1- Iranian Thyme
The European Commission has approved the administration of thyme for cough and bronchitis.(1) In the case of thymol and carvacrol, a broad spectrum of effect against bacteria involved in the infections of the upper respiratory tract has been observed. It is believed that thymol and carvacrol exert their antibacterial activity through complex formation with the proteins in the bacterial membrane. A synergistic effect has also been demonstrated for thymol and carvacrol.(2) Carvacrol is the main ingredient in essential oil of thyme; its antibacterial and antifungal activities have been demonstrated against various microorganisms.(3,4) It has also been demonstrated that sufficient doses of thymol and carvacrol have relaxant effect on the trachea.
Essential oil of Iranian (Shirazi) thyme is effective against pathogenic bacteria, especially Staphylococcus aureus.(2) Iranian (Shirazi) thyme has always been considered as effective in elimination of symptoms like cough and upper respiratory tract catarrh and also as an expectorant having antispasmodic effects. It has been used in adults for treatment of bronchitis and cough with spasm and in children for treatment of pertussis.(6,7) Various clinical trials have demonstrated the effectiveness of thyme on productive coughs.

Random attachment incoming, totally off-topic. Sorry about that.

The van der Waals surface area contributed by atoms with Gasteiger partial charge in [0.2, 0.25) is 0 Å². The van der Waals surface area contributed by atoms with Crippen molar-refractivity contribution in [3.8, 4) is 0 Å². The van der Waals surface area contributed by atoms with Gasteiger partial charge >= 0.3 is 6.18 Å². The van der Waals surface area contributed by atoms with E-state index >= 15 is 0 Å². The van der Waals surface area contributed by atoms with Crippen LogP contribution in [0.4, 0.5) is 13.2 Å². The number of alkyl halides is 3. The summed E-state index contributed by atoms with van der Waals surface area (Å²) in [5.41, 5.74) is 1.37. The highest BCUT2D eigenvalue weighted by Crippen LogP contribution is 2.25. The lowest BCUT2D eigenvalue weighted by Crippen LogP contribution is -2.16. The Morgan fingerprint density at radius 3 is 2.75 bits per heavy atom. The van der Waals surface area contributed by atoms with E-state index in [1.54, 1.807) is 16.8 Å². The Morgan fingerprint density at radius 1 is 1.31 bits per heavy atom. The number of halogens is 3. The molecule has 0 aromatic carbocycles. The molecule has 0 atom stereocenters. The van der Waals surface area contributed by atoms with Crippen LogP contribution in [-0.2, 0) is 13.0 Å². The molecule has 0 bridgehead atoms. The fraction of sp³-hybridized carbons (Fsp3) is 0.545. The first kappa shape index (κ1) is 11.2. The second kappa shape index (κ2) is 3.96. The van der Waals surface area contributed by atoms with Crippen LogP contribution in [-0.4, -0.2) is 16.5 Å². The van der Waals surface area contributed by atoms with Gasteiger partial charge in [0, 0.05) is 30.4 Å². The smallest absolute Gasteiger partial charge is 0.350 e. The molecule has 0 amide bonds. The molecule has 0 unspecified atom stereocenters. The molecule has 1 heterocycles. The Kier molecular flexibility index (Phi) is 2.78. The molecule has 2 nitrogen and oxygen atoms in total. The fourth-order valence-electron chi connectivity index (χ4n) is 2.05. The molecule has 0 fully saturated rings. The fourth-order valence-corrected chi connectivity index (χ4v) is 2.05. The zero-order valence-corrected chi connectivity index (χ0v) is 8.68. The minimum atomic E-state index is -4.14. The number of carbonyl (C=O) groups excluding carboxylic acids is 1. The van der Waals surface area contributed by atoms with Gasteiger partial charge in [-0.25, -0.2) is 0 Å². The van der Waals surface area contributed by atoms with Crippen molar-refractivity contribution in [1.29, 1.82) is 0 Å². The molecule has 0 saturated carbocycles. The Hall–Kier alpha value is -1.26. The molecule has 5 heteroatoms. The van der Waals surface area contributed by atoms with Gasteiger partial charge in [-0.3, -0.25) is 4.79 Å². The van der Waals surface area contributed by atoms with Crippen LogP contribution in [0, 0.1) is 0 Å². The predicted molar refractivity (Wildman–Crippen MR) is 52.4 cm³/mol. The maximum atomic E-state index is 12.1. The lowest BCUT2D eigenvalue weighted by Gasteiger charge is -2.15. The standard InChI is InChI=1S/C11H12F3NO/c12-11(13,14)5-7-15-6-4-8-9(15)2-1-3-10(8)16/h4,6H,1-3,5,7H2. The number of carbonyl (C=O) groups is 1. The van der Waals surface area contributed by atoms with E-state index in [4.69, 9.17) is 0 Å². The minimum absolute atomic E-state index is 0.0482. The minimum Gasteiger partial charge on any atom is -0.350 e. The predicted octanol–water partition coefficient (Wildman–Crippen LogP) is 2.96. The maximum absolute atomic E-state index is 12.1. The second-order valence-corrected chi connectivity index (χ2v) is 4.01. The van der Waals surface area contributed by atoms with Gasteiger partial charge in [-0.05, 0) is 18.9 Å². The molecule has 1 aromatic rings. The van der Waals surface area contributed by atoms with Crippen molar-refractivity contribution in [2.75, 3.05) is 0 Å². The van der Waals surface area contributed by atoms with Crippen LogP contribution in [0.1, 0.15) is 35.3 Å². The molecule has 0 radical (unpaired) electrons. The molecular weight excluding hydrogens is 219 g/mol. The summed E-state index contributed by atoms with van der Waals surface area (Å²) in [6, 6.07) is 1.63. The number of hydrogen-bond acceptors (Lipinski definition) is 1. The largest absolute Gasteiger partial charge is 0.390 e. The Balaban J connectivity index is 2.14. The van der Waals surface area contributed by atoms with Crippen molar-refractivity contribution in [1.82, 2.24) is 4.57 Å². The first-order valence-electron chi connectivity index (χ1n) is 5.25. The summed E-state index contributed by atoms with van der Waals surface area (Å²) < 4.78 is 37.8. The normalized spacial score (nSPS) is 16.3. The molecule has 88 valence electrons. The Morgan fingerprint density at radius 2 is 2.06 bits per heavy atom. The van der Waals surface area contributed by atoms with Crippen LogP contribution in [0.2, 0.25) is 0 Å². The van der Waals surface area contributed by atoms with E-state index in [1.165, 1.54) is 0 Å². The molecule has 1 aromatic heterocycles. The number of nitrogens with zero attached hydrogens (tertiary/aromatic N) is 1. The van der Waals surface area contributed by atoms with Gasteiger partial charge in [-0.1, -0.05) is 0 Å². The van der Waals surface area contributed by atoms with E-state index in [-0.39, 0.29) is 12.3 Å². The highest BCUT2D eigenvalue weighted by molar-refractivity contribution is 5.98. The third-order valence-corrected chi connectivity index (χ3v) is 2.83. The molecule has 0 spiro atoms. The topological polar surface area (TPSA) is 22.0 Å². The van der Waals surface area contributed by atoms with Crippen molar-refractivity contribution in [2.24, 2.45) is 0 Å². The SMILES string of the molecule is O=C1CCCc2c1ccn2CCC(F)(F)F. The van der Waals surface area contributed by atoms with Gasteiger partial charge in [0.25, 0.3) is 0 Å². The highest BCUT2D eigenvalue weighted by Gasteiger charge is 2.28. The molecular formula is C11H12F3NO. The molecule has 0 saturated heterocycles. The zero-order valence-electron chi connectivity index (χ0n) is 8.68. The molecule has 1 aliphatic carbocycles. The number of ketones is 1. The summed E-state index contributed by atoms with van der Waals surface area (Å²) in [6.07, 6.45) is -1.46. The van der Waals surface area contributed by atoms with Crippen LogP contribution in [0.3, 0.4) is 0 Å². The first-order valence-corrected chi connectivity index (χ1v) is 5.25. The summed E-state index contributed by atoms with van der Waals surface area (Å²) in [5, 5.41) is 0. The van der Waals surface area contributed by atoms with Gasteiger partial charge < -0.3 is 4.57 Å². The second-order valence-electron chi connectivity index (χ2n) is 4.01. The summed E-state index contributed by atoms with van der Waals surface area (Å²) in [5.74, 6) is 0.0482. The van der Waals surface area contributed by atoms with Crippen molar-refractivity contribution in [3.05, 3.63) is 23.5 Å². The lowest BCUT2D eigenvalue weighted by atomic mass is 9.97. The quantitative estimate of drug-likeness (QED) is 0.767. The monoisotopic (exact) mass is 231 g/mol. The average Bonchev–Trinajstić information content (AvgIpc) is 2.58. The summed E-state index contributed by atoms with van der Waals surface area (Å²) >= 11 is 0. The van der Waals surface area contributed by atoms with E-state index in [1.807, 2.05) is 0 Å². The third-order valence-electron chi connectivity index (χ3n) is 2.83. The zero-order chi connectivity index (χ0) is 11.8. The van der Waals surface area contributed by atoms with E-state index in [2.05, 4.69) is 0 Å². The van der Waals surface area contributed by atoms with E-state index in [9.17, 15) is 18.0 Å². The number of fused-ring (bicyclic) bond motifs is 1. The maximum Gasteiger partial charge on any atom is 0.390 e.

In a randomized double-blind clinical trial, 60 patients with productive cough were administered thyme syrup or bromhexine syrup for a period of 5 days. According to the patents’ self-reports, there existed no significant difference between the two groups and both observed identical improvement by both of the medications. There was significant non-statistical progress in health of non-smokers compared to smokers in both groups.
Furthermore, in a controlled randomized double-blind clinical trial, to study the antitussive effects of thyme and fennel, 119 patients with acute cough were administered, for three days three times a day 20 drops each time, either a drop containing essential oil of sweet fennel and Iranian thyme or clobutinol drop or placebo. At the end of this period, 50% were reported as cured in the groups receiving the drop containing sweet fennel and Iranian thyme essential oil and clobutinol drop; the percentage was 9.1% in the placebo group. The efficacy of the drop containing sweet fennel and Iranian thyme essential oil, clobutinol drop and placebo was reported 66.7%, 55% and 14.3% in patients with productive coughs, and 56.5%, 55% and 20% in patients with dry coughs, respectively. A significant difference was observed in the healing rate of cough between the drop containing sweet fennel and Iranian thyme essential oil, clobutinol drop and the placebo (p<0.01), but there was no significant difference between the drop containing sweet fennel and Iranian thyme essential oil and clobutinol drop (p>0.4).